"unpatched" xen with kernel 3.8.13 yet - should I?

I got this working with 4.2.2 + XSA patches
(mainly because that is what is in the RPMs I
use, I'm on EL6).

Unfortunately, I don't have a spare dedicated
graphics card I could add right now. I will try
to get one (is it important whether it's PCI or
PCIe, nVidia or ATI, or some specific model?)
and report back (if) when I get hold of one.

There is no particular requirement but it will
make it simpler if you have a dom0 card that
doesn't use the same drivers as the domU cards.
Otherwise, if you have xen-pciback as a module
you have to do some extra configuration/scripting
to ensure that upon loading the GPU driver, the
xen-pciback gets assigned the GPUs you don't want
the dom0 driver to handle. My setup is like this
at the moment and it works fine, but to make my
life easier I am going to switch to using
an old ATI 4850 (best I can get ATI-wise that is
single-slot and has two DL-DVI ports) for dom0,
and a pair of GeForce GTX480 modified into
Quadro 6000s for two separate domUs. I'm
currently using a GeForce 8800GT for dom0,
which is what I'll be replacing with a HD4850
in the near future (i.e. when I get around to
acquiring one).

However, my primary goal was to build a
computer that would serve two independent VMs
with 3D acceleration each, e.g. so that two
people could play games at the same time.

This is _precisely_ my use case, with the
extra requirement of also being my primary
workstation at the same time (without that
purpose having to be interrupted for gaming

My plan was to buy the hardware as I have it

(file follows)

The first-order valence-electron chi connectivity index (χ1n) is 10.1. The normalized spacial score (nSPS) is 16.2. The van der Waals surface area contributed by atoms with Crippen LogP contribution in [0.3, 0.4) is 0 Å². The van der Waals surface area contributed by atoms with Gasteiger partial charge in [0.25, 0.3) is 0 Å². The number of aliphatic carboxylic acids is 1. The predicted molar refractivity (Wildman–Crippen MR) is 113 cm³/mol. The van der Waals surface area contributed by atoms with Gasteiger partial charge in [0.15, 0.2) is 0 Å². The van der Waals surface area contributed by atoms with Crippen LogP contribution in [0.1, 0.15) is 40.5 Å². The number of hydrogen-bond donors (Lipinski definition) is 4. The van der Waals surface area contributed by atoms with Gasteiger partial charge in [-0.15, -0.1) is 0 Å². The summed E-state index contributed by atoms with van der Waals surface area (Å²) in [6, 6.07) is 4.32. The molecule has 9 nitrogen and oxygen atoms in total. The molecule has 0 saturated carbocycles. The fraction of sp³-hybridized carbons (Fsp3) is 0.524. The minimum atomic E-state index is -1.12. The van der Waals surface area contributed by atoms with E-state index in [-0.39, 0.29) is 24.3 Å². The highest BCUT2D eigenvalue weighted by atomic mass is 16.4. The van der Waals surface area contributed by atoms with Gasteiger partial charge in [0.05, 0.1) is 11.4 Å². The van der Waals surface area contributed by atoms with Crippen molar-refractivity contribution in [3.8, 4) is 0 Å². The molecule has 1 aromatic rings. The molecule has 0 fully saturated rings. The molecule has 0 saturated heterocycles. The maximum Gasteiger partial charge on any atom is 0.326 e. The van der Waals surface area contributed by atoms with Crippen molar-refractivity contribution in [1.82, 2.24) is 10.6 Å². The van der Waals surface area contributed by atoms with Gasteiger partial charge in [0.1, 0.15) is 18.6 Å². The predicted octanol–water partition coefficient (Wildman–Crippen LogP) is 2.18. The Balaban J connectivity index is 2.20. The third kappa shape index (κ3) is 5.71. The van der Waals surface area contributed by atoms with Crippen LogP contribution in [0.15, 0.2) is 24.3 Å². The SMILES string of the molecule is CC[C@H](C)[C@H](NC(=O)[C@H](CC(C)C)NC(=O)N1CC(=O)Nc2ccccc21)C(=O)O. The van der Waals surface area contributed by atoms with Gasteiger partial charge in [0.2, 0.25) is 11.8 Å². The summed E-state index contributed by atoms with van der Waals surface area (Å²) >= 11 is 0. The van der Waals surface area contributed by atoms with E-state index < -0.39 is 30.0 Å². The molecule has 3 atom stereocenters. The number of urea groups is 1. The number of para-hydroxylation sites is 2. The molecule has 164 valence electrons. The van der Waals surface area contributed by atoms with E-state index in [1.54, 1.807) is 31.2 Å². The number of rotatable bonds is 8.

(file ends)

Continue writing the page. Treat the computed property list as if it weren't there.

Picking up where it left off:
right now, test whether I could make xen
pass-through the one (integrated) GPU I have
right now,

Oh, is THIS what you were referring to by
1GiB for the GPU? That's not the same as BARs,
disregard what I said above.

and then buy a not-too-expensive
but still quite powerful dedicated GPU.
I would be much happier if I didn't have
to buy and install a third GPU, although
I realize me wishing that doesn't necessarily
make it so. ;)

My general experience is that integrated GPUs
aren't really up to gaming requirements in the
majority of cases, so my advice would be to get
a pair of different GPUs for VGA passthrough
and stick with the integrated one for dom0.

My experience with ATI for VGA passthrough has
been somewhat poor, but provided you avoid
PCI memory stomps and weird IRQ clash issues,
the experience with Nvidia Quadros has been
very positive. GeForce cards won't work
until/unless you modify them into equivalent
Quadros. See:

One thing that ATI users seem to be experiencing
is progressive graphics slow-down after reboots
in domUs with VGA passthrough, which requires
host reboot to fix. I have not experienced this
with my Quadrified GeForce cards.

It took a lot of effort to get this working and
work around all the issues, though. Which slots
you have the hardware in makes a difference, as
does the nature and number of PCIe bridges
involved, as well as the combination of hardware
you are passing through. ACS support on the
PCIe bridges may also help ensure that a bug
causing a PCI memory stomp doesn't crash dom0,
although I have managed to get things working
stably and reliably without it.